Fishy McFisherson said:

Very clean looking setup. Nicely done.


How 'bout this? It sounds like your stand-pipe is simply too small. So rather than redesign your system now, maybe remove existing standpipe from existing bottom drain, and add a larger diameter, additional drain and stand-pipe to each grow bed. Then you can keep the flow rate up while filling each bed. As soon as you start filling, the small dia. original drain will begin to drain, but not fast enough to prevent filling. As soon as the level reaches the new, larger dia. overflow, it will drain to take care of overfilling. When the pump shuts off, the bed will slowly drain through the original bottom drain. Standing water in a grow bed is a big no-no, and can lead to big melt-downs. Continuous flood systems work if they have enough flow, but time, roots and solids will usually also lead to trouble.

I like that idea. That shouldnt be too difficult to do with everything in place. I'm going to try to get that done by tomorrow or the next day.

On a side note, tomorrow I'm going out to buy a fish tank to put in my orchard. I mentioned our conversation about that to my wife and she's excited about it. When those Sac Perch are ready to ship,I should be ready for them.  Nutrient rich water for the trees and fish for our bellies.

Cool cool. Be sure to include a gravel guard for both the drain and the overflow when you do it. I use 4" black corrugated plastic flexible drain pipe from home depot, like $6 per 10 ft. Then I set my table saw to about 1/8", and make lenthwise cuts, so that the outermost ribbing is cut and the inner ribbing remains intact. This will provide a ton of "holes" for drainage, and only takes about a minute to make each one, amd is big enough to get your hand all the way to the bottom for cleaning and service.

Another person on this site, can't remember who, came up with a brilliant way to remove media to access the GB floor. Use a clean shop vac. Just suck up media until you have sufficient space work, then dump it back when you're finished and move go the next hole.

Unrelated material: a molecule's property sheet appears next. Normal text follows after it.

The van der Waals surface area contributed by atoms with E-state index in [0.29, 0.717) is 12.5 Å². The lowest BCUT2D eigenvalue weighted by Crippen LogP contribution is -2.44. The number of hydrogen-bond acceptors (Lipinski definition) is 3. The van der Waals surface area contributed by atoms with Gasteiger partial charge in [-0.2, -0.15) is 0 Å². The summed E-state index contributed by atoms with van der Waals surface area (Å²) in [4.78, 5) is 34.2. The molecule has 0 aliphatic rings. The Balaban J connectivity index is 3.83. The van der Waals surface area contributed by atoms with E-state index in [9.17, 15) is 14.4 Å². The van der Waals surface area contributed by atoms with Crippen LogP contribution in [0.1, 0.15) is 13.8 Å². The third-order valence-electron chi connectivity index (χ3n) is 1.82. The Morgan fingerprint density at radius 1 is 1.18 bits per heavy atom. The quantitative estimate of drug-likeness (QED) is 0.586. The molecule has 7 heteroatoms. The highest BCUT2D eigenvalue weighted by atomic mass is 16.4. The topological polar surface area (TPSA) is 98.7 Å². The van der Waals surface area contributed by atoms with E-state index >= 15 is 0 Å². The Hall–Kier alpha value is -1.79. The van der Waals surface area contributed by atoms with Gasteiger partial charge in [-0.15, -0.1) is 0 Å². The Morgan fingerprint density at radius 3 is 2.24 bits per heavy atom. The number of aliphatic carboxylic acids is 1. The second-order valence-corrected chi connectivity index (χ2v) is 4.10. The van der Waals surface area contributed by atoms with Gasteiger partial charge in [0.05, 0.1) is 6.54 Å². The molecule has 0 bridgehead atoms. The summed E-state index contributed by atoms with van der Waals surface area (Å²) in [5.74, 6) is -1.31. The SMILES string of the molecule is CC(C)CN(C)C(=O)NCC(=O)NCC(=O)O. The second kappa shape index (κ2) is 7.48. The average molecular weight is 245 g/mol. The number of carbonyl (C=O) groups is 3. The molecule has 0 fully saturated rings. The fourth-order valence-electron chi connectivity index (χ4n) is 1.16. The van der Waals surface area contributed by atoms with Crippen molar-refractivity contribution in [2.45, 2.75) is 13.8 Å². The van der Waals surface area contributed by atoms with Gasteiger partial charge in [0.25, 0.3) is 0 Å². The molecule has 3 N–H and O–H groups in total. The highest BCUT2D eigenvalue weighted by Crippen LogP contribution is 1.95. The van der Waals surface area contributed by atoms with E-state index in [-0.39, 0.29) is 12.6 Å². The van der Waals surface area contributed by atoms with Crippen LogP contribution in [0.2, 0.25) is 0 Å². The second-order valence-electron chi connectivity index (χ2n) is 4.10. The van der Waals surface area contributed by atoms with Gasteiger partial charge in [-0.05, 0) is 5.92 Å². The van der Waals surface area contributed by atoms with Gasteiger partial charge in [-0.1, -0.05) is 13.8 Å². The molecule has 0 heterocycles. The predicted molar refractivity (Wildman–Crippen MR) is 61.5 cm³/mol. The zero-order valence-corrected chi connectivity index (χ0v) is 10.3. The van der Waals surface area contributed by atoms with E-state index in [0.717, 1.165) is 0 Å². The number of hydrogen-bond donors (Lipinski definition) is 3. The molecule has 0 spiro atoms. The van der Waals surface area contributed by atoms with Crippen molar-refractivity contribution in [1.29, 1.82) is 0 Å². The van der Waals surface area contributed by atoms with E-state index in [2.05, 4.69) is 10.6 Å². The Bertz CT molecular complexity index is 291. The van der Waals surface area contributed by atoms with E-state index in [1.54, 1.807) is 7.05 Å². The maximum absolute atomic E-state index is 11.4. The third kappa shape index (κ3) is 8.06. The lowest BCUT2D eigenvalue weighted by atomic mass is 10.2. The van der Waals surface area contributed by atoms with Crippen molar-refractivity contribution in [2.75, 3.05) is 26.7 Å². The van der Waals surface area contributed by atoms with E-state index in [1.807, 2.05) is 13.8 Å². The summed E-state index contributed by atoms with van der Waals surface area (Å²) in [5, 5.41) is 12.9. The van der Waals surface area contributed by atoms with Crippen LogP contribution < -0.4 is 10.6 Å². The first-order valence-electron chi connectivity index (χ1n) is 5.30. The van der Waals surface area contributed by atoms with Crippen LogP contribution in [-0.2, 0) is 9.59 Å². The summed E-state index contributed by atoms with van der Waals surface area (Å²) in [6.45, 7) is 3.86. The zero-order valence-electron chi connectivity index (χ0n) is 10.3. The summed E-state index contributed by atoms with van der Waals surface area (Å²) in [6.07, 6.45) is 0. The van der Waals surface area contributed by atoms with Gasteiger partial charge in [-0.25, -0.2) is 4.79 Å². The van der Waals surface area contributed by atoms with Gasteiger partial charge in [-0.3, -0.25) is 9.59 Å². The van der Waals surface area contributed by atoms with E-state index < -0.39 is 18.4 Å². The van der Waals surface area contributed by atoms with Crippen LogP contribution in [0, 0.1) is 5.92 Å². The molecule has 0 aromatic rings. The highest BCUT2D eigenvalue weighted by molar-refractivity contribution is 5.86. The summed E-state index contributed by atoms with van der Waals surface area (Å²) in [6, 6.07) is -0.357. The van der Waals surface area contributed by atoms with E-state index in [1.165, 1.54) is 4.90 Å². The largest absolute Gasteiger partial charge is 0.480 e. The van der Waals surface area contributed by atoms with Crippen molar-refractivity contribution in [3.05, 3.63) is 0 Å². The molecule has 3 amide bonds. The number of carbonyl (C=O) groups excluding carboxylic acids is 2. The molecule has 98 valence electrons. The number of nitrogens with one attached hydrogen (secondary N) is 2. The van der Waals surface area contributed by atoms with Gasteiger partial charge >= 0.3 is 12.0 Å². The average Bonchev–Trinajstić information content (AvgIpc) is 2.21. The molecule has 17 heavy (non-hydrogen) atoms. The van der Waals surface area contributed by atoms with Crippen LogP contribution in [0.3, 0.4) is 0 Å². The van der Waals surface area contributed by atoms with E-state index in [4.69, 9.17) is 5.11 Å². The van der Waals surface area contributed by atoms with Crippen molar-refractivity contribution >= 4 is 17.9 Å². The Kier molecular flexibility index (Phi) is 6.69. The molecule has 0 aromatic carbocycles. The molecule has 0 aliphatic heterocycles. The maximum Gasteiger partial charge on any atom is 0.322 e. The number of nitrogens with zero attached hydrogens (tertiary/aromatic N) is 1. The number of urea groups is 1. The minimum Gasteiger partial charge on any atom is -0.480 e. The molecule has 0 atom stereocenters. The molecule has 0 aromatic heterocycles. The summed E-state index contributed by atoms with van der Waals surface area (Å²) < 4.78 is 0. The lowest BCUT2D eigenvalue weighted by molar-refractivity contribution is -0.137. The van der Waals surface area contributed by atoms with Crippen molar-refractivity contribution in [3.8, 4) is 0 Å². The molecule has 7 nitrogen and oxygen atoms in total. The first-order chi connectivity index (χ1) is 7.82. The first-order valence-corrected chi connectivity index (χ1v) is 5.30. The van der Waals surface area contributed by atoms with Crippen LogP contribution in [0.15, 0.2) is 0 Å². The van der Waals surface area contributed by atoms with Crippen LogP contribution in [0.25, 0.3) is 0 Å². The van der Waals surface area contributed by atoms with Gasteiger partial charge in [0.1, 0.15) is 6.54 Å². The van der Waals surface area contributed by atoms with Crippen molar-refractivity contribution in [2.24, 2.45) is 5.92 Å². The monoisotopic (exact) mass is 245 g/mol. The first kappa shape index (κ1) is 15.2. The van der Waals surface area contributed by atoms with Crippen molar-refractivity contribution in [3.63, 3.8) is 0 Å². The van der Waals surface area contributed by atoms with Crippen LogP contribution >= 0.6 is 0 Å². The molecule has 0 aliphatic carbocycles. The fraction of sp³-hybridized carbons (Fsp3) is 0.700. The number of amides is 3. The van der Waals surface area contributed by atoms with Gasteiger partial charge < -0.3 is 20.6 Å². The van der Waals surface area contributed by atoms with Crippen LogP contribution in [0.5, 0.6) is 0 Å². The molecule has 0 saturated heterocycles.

OK, I have a question. I have my timer running now. To start its running for 10 minutes, shuts off for 1 minute, turns on again activating the next index valve port/grow bed in sequence. How fast should I have the drains in the grow beds evacuating the water? As it is now, each bed is fre of water for approximately 25-30 minutes before being filled again. Any input would be greatly appreciated!

Perfect. Flow rate in and out should matter as long as bed gets filled to overflow and totally drains every cycle.

I ran the system all day on the timer. Everything seems to be working great. Water temp is at 7o degrees on its way to 75? Is that a good temp for the fish?

75 is great for temperates, and ok tipapia. I prefer 85-95 for tilapia, as they grow faster, but it becomes very important to keep DO high. My outdoor shallow wading pools are already over 80, my 1000 gallon water tanks about 70

Finally figured out camera on my phone.  Waiting for specific shade cloth ordered over the internet; for now, put a tarp up for some working shade and started moving a few components in (tables, grow trays).  Testing the waters (so to speak) to see if this draws any attention from neighborhood vandals or thieves.  Thanks Anne for help with groundcloth etc.



© 2024   Created by Sylvia Bernstein.   Powered by

Badges  |  Report an Issue  |  Terms of Service